Then there began to be reports of some people who had received the vaccine coming down with Guillain–Barré syndrome, a disease of the nervous system that leads to muscle weakness and sometimes death. While the link was never firmly established the coverage of the possible connection was sufficient to kill the vaccination program (about a quarter of the population had already been vaccinated). Gerald Ford failed to be elected president that year; it can be argued that the chief effect of the 1976 swine flu was President Jimmy Carter. The swine flu epidemic never took place; whether and to what extent the vaccination program figured in to its failure to appear is still debated, but the idea of a federally sponsored, quickly produced vaccine was tarnished.
We’ve learned a lot in the last 44 years. The SARS-CoV-2 vaccine, if it proves to be as safe and effective as it now appears to be, will be the first against a corona virus (a group whose members include the common cold). Reports from the Pfizer vaccine tests suggest that it’s not entirely carefree – one report has it that the vaccine itself produces symptoms resembling “a severe hangover.” Many vaccines have some follow-on effects, because vaccination by definition induces a response from the recipient’s immune system. That’s no reason not to get vaccinated, though it might suggest that one take care in scheduling when one receives what the British call the “jab.”
There are groups of persons who object to all vaccinations. The living ones are called “anti-vaxers.” I am not among them. Their motivations may be good, but their conclusions, I think, are not.
I’m more of an anti-needler. I really, really, really don’t like shots. This stems from an experience in my childhood in which an ill-placed injection caused my arm to swell up, and another one some years later when, after having been bitten by a brown recluse spider, I was given a shot by a med school student who held the syringe as if preparing to throw a dart. I was out like a light from the sight of it. I’m not heartened by the news that the proposed SARS-CoV-2 vaccine involves not one but two shots – and no, calling them “jabs” doesn’t make the prospect any more cheerful.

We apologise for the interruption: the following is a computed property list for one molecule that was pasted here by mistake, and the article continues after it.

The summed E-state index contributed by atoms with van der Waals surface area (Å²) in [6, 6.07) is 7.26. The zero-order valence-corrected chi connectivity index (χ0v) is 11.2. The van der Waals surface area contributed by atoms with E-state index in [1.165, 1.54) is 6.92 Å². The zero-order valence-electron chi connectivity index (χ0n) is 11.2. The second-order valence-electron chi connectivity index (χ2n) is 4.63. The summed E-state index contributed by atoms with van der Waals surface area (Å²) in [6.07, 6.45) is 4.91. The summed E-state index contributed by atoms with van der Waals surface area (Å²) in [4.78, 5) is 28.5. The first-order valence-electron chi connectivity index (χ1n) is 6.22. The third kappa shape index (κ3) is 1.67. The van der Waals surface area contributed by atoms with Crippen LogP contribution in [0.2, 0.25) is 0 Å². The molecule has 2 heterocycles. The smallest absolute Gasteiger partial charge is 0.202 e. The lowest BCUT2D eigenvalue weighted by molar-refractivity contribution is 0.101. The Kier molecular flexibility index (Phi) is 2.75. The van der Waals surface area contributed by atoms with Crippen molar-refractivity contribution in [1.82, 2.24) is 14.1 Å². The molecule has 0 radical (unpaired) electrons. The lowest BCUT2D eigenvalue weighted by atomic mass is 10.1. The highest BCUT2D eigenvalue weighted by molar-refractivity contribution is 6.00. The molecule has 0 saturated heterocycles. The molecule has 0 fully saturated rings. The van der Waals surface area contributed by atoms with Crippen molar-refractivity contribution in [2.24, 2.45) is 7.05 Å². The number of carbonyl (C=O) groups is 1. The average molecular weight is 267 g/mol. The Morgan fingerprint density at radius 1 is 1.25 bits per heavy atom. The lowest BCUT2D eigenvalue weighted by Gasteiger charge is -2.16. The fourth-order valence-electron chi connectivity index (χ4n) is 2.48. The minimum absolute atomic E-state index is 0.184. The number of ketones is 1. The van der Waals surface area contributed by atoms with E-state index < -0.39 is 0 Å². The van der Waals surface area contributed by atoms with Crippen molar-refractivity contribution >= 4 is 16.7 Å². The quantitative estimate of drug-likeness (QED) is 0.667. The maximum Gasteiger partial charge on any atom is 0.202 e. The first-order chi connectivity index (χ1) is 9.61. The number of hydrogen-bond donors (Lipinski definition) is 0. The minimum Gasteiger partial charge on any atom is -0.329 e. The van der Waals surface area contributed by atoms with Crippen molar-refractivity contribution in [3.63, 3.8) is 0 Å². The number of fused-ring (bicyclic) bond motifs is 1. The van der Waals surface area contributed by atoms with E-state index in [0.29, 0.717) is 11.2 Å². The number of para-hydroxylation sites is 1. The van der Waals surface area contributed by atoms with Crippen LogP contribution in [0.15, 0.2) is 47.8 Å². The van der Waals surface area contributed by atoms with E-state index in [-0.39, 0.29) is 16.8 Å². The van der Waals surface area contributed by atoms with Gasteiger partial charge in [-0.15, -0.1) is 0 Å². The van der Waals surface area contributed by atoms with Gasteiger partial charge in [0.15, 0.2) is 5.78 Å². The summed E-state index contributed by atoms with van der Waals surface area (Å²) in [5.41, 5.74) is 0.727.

My guess is that I’m not alone in my aversion to needles. Though it is surely not the only reason, I think it was probably a factor in the polio epidemic not ending until Dr. Sabin came up with his vaccine-on-a-sugar cube. It’s my fervent – really, really, really fervent – hope that the researchers come up with a nasal vaccine similar to but better than the one now offered for the flu. (That version is not recommended for everyone, though I don’t know why.)
Actually, it would be good if science in its wisdom could come up with a general replacement for the needle, which was – I’m not making this up – developed after the observation of the fangs of poisonous snakes millennia ago, though it has been standard practice for only a couple hundred years. Is seems to me, though this is based in part on wishful thinking, that if we can produce miraculous new ways to prevent deadly diseases we should be able to find a less draconian way of getting them into the body.
I’d be first in line for that. I’m not worried about the severe hangover. I already have some experience with those.
Editor’s note: Dennis E. Powell’s column appears every Wednesday in The Athens NEWS. You can reach him at email@example.com.